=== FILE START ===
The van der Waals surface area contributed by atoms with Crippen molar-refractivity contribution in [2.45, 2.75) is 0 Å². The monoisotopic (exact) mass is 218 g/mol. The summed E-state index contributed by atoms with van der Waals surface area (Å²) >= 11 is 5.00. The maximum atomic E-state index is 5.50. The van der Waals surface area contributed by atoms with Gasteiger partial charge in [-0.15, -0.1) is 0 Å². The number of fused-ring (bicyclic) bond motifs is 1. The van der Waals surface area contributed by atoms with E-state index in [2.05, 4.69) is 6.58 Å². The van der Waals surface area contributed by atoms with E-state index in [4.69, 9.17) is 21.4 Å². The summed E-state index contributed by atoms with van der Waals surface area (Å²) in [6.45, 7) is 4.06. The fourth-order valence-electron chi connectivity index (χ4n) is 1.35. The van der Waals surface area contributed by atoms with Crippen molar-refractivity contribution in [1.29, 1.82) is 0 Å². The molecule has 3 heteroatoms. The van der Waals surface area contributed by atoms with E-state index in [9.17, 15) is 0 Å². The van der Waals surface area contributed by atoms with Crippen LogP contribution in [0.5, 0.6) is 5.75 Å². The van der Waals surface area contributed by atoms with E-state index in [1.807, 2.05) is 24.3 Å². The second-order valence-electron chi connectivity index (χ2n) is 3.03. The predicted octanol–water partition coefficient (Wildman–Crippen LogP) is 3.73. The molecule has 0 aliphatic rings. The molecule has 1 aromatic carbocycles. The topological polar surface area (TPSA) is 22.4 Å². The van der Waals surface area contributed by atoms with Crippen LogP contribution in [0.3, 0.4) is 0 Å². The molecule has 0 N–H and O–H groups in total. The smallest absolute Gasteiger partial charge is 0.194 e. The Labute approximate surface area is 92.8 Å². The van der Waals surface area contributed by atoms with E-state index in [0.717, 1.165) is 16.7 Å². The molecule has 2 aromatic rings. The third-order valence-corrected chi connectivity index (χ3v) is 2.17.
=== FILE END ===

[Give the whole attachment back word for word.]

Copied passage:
The van der Waals surface area contributed by atoms with Crippen molar-refractivity contribution in [2.45, 2.75) is 0 Å². The monoisotopic (exact) mass is 218 g/mol. The summed E-state index contributed by atoms with van der Waals surface area (Å²) >= 11 is 5.00. The maximum atomic E-state index is 5.50. The van der Waals surface area contributed by atoms with Gasteiger partial charge in [-0.15, -0.1) is 0 Å². The number of fused-ring (bicyclic) bond motifs is 1. The van der Waals surface area contributed by atoms with E-state index in [2.05, 4.69) is 6.58 Å². The van der Waals surface area contributed by atoms with E-state index in [4.69, 9.17) is 21.4 Å². The summed E-state index contributed by atoms with van der Waals surface area (Å²) in [6.45, 7) is 4.06. The fourth-order valence-electron chi connectivity index (χ4n) is 1.35. The van der Waals surface area contributed by atoms with Crippen molar-refractivity contribution in [1.29, 1.82) is 0 Å². The molecule has 3 heteroatoms. The van der Waals surface area contributed by atoms with E-state index in [9.17, 15) is 0 Å². The van der Waals surface area contributed by atoms with Crippen LogP contribution in [0.5, 0.6) is 5.75 Å². The van der Waals surface area contributed by atoms with E-state index in [1.807, 2.05) is 24.3 Å². The second-order valence-electron chi connectivity index (χ2n) is 3.03. The predicted octanol–water partition coefficient (Wildman–Crippen LogP) is 3.73. The molecule has 0 aliphatic rings. The molecule has 1 aromatic carbocycles. The topological polar surface area (TPSA) is 22.4 Å². The van der Waals surface area contributed by atoms with Crippen LogP contribution in [0.3, 0.4) is 0 Å². The molecule has 0 N–H and O–H groups in total. The smallest absolute Gasteiger partial charge is 0.194 e. The Labute approximate surface area is 92.8 Å². The van der Waals surface area contributed by atoms with E-state index in [0.717, 1.165) is 16.7 Å². The molecule has 2 aromatic rings. The third-order valence-corrected chi connectivity index (χ3v) is 2.17.